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Wednesday, 4 March 1970

Mr N H Bowen (PARRAMATTA, NEW SOUTH WALES) (Minister for Education and Science) - I move:

That the Bill be now read a second time.

Honourable members will recall the Prime Minister's announcement last October of the Government's intention to establish an Institute of Marine Science at Townsville in Queensland. This Bill provides for the establishment of such an institute, to be known as the Australian Institute of Marine Science, and makes formal provision for the detailed planning of its functions and powers.

Australia is excellently situated to make a significant contribution in the field of marine science. As an island continent, with a vast and varied coastline extending from the tropics far into the temperate zone, the opportunity for study, exploration, exploitation and conservation of our marine resources is large. Our shores are washed by no less than three of the great oceans - the Indian, Southern and Pacific Oceans - while the Great Barrier Reef and our extensive exposure to the Southern Ocean offer opportunities that are unique. While some valuable work in marine science is already being carried out in Australia, this is, in relation to the needs of Australia, too limited an effort. The Government has accordingly decided to establish the Australian Institute of Marine Science at

Townsville to provide a national centre that will conduct research itself and give encouragement to valuable studies conducted elsewhere.

The Institute should become a centre of excellence and earn for- itself and Australia a world reputation in the field of marine science. As the Bill provides, the Institute will be concerned with both biological and physical aspects of marine science and the reference in clause 7 (2.) of the Bill to certain specific matters will not limit the Institute's activities. I would expect the work and interests of the Institute to extend, as time goes on, over a very wide range of possibilities - for example, the study of the geology of the sea floor; the potential of the sea as a source of food and pharmacological products; the need for and means of conserving our marine environment; the effect upon that environment of the activities of man, in his attempts to win new treasures from the sea, and of predators, among which 1 would anticipate that the crown of thorns starfish would be a continuing subject of study until the problems it has created may have been solved.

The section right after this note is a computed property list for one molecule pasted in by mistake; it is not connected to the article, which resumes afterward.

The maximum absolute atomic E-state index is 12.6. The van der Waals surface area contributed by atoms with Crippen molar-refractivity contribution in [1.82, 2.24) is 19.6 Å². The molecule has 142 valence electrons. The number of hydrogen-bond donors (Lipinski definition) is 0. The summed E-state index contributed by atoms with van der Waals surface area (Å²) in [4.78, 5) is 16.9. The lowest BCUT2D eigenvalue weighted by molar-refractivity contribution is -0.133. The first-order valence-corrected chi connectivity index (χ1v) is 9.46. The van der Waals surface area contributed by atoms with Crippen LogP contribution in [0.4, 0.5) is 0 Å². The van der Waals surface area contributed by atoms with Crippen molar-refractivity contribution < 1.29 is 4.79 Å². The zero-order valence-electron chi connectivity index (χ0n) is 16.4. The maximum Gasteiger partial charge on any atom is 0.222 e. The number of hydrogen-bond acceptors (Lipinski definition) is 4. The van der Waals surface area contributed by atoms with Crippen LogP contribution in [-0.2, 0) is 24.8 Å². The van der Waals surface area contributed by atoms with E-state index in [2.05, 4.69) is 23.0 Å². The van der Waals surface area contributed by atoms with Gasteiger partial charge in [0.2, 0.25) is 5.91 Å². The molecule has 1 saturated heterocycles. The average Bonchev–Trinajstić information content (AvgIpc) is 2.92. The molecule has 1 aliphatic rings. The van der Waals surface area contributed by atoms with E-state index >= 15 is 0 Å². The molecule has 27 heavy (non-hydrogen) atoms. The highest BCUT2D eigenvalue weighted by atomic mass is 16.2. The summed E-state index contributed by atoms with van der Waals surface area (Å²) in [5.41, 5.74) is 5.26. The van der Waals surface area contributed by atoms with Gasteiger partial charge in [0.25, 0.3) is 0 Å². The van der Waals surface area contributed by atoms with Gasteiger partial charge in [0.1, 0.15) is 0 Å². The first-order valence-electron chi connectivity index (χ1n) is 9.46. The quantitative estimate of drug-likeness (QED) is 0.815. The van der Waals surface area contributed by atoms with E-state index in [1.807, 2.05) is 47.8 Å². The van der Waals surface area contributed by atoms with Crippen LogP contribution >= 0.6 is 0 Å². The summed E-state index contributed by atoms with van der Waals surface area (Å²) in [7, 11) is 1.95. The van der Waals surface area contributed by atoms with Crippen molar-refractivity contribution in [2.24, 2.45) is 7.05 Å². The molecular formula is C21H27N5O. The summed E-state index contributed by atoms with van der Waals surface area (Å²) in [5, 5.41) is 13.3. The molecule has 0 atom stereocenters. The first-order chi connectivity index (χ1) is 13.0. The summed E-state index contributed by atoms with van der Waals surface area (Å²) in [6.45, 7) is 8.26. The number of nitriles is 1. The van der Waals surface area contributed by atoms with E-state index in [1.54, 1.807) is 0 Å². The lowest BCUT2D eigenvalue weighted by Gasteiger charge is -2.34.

Honourable members will note that the Bill provides for the appointment of an Interim Council to make recommendations on the functions and powers of the Institute and it is my intention to appoint Dr M. F. Day of the Commonwealth Scientific and Industrial Research Organisation as Chairman and the following scientists as members of the Interim Council: Professor C. Burdon-Jones of the University College of Townsville; Dr N. H. Fisher of the Commonwealth Bureau of Mineral Resources; Professor Dorothy Hill, Department of Geology and Mineralogy, University of Queensland; Mr Walter Ives, Secretary of the Department of Primary Industry; Mr D. F. McMichael, Director of the National Parks and Wildlife Service in the State of New South Wales; and Professor R. J. Walsh, representing the Australian Academy of Science.

As soon as the Interim Council has completed its work, I shall place its recommendations -before the Government so that a further Bill may be introduced prescribing in detail the functions and powers of the

Institute and its constitution. I have great pleasure in commending this Bill to honourable members.

Debate (on motion by Mr Stewart) adjourned.

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